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ABSTRACT: The effect of methotrexate (MTX), a folate analogue and specific competitive inhibitor of dihydrofolate reductase (DHFR), is assessed (concentrations: 0.001, 0.01, 0.1, 1 and 10 μM) on germinating grass pea (Lathyrus sativus L.) seedlings in relation to radicle length, mitotic index, total RNA content and DHFR activity. Response of callus growth of the species is also studied following MTX treatments. Furthermore, the effect of MTX on seedlings treated with colchicine (0.5%, 8 h) and 5-formyl tetrahydrofolate (CF; 10 mM) are also analyzed. The objective of the present study is to evaluate the effectivity of the drug MTX on a plant species with the view to use plant system as a model for screening antifolate drugs. Results suggest that MTX possesses distinct role in inhibiting plant cell division, RNA synthesis and DHFR activity; although, at low concentration (0.001 μM) it shows stimulatory effect.Nucleus 07/2014;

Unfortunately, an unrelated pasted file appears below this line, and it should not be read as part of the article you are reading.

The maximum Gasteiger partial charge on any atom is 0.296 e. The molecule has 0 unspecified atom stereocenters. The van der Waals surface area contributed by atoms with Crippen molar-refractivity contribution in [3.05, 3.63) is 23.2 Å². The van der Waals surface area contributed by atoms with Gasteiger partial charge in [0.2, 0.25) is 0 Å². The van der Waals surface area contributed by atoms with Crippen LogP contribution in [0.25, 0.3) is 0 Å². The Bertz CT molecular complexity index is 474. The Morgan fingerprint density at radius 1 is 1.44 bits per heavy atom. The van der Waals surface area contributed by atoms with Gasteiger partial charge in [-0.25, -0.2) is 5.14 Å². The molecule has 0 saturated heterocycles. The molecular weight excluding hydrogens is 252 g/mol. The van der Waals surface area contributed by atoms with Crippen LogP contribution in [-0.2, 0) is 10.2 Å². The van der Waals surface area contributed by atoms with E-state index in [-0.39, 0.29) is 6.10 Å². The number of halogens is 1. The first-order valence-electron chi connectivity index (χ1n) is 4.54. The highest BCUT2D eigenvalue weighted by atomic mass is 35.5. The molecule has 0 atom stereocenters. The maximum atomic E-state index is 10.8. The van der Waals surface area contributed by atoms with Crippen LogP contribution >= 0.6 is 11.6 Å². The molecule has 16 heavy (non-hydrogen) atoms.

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ABSTRACT: Plants make coenzyme A (CoA) in the cytoplasm but use it for reactions in mitochondria, chloroplasts, and peroxisomes, implying that these organelles have CoA transporters. A plant peroxisomal CoA transporter is already known, but plant mitochondrial or chloroplastic CoA transporters are not. Mitochondrial CoA transporters belonging to the mitochondrial carrier family (MCF) have, however, been identified in Saccharomyces cerevisiae (Leu5p) and mammals (SLC25A42). Comparative genomic analysis indicated that angiosperms have two distinct homologs of these mitochondrial CoA transporters whereas non-flowering plants have only one. The homologs from maize (GRMZM2G161299, GRMZM2G420119) and Arabidopsis (At1g14560, At4g26180) all complemented the growth defect of the S. cerevisiae leu5Δ mitochondrial CoA carrier mutant and substantially restored its mitochondrial CoA level, confirming that these proteins have CoA transport activity. Dual import assays with purified pea mitochondria and chloroplasts, and subcellular localization of green fluorescent protein fusions in transiently-transformed tobacco BY-2 cells, showed that the maize and Arabidopsis proteins are targeted to mitochondria. Consistent with the ubiquitous importance of CoA, the maize and Arabidopsis mitochondrial CoA transporter genes are expressed at similar levels throughout the plant. These data show that representatives of both monocotyledons and eudicotyledons have twin, mitochondrially located MCF carriers for CoA. The highly conserved nature of these carriers makes possible their reliable annotation in other angiosperm genomes.Plant physiology 04/2013; · 6.56 Impact Factor